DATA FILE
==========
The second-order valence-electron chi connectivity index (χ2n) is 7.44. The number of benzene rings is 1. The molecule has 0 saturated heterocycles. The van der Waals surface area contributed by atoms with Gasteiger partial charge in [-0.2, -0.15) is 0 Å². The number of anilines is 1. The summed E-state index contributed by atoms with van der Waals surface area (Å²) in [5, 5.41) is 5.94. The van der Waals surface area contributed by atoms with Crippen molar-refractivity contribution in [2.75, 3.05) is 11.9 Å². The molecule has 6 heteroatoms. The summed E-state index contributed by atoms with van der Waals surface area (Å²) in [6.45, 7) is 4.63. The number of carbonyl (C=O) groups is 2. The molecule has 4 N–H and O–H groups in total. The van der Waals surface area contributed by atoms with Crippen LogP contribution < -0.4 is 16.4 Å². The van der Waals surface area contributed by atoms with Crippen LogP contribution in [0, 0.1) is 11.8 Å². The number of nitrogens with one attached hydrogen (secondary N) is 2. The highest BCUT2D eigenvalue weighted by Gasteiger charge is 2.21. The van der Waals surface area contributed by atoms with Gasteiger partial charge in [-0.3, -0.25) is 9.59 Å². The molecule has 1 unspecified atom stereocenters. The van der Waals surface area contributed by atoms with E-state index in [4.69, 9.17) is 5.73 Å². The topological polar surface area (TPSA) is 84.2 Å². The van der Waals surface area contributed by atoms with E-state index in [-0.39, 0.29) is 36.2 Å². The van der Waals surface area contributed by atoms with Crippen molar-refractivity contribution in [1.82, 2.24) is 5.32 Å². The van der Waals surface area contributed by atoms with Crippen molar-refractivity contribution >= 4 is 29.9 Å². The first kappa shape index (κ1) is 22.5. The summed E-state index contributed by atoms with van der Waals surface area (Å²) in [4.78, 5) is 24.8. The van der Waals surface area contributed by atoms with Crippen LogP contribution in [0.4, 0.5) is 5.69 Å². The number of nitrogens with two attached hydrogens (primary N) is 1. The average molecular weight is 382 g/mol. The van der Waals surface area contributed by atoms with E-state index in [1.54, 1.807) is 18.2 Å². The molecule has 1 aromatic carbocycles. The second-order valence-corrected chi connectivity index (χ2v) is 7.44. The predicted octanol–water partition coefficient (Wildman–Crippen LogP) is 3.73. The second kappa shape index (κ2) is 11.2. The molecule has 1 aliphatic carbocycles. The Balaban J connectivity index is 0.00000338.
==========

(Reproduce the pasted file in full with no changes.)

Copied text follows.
The second-order valence-electron chi connectivity index (χ2n) is 7.44. The number of benzene rings is 1. The molecule has 0 saturated heterocycles. The van der Waals surface area contributed by atoms with Gasteiger partial charge in [-0.2, -0.15) is 0 Å². The number of anilines is 1. The summed E-state index contributed by atoms with van der Waals surface area (Å²) in [5, 5.41) is 5.94. The van der Waals surface area contributed by atoms with Crippen molar-refractivity contribution in [2.75, 3.05) is 11.9 Å². The molecule has 6 heteroatoms. The summed E-state index contributed by atoms with van der Waals surface area (Å²) in [6.45, 7) is 4.63. The number of carbonyl (C=O) groups is 2. The molecule has 4 N–H and O–H groups in total. The van der Waals surface area contributed by atoms with Crippen LogP contribution < -0.4 is 16.4 Å². The van der Waals surface area contributed by atoms with Crippen LogP contribution in [0, 0.1) is 11.8 Å². The number of nitrogens with one attached hydrogen (secondary N) is 2. The highest BCUT2D eigenvalue weighted by Gasteiger charge is 2.21. The van der Waals surface area contributed by atoms with Gasteiger partial charge in [-0.3, -0.25) is 9.59 Å². The molecule has 1 unspecified atom stereocenters. The van der Waals surface area contributed by atoms with E-state index in [4.69, 9.17) is 5.73 Å². The topological polar surface area (TPSA) is 84.2 Å². The van der Waals surface area contributed by atoms with E-state index in [-0.39, 0.29) is 36.2 Å². The van der Waals surface area contributed by atoms with Crippen molar-refractivity contribution in [1.82, 2.24) is 5.32 Å². The van der Waals surface area contributed by atoms with Crippen molar-refractivity contribution >= 4 is 29.9 Å². The first kappa shape index (κ1) is 22.5. The summed E-state index contributed by atoms with van der Waals surface area (Å²) in [4.78, 5) is 24.8. The van der Waals surface area contributed by atoms with Crippen LogP contribution in [0.4, 0.5) is 5.69 Å². The number of nitrogens with two attached hydrogens (primary N) is 1. The average molecular weight is 382 g/mol. The van der Waals surface area contributed by atoms with E-state index in [1.54, 1.807) is 18.2 Å². The molecule has 1 aromatic carbocycles. The second-order valence-corrected chi connectivity index (χ2v) is 7.44. The predicted octanol–water partition coefficient (Wildman–Crippen LogP) is 3.73. The second kappa shape index (κ2) is 11.2. The molecule has 1 aliphatic carbocycles. The Balaban J connectivity index is 0.00000338.